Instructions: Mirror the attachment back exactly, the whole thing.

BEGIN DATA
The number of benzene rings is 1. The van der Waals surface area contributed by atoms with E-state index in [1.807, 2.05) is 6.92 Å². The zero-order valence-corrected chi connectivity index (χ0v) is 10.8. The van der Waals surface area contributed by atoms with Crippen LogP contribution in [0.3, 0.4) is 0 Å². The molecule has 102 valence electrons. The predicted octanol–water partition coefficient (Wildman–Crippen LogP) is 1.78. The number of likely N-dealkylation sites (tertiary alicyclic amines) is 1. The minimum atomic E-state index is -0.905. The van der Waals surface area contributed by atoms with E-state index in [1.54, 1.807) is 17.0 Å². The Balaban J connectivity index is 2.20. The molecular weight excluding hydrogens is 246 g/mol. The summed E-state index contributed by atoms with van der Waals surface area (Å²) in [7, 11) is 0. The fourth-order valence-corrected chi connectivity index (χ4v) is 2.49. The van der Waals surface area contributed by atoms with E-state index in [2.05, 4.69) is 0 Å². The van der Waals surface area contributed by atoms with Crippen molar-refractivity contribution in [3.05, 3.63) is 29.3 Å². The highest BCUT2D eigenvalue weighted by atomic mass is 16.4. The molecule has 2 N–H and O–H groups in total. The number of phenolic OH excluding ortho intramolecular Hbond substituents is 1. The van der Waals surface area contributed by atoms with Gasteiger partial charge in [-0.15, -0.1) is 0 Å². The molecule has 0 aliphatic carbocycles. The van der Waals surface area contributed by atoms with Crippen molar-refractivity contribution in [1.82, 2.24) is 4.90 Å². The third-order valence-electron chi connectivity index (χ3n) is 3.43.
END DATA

The number of benzene rings is 1. The van der Waals surface area contributed by atoms with E-state index in [1.807, 2.05) is 6.92 Å². The zero-order valence-corrected chi connectivity index (χ0v) is 10.8. The van der Waals surface area contributed by atoms with Crippen LogP contribution in [0.3, 0.4) is 0 Å². The molecule has 102 valence electrons. The predicted octanol–water partition coefficient (Wildman–Crippen LogP) is 1.78. The number of likely N-dealkylation sites (tertiary alicyclic amines) is 1. The minimum atomic E-state index is -0.905. The van der Waals surface area contributed by atoms with E-state index in [1.54, 1.807) is 17.0 Å². The Balaban J connectivity index is 2.20. The molecular weight excluding hydrogens is 246 g/mol. The summed E-state index contributed by atoms with van der Waals surface area (Å²) in [7, 11) is 0. The fourth-order valence-corrected chi connectivity index (χ4v) is 2.49. The van der Waals surface area contributed by atoms with E-state index in [2.05, 4.69) is 0 Å². The van der Waals surface area contributed by atoms with Crippen molar-refractivity contribution in [3.05, 3.63) is 29.3 Å². The highest BCUT2D eigenvalue weighted by atomic mass is 16.4. The molecule has 2 N–H and O–H groups in total. The number of phenolic OH excluding ortho intramolecular Hbond substituents is 1. The van der Waals surface area contributed by atoms with Gasteiger partial charge in [-0.15, -0.1) is 0 Å². The molecule has 0 aliphatic carbocycles. The van der Waals surface area contributed by atoms with Crippen molar-refractivity contribution in [1.82, 2.24) is 4.90 Å². The third-order valence-electron chi connectivity index (χ3n) is 3.43.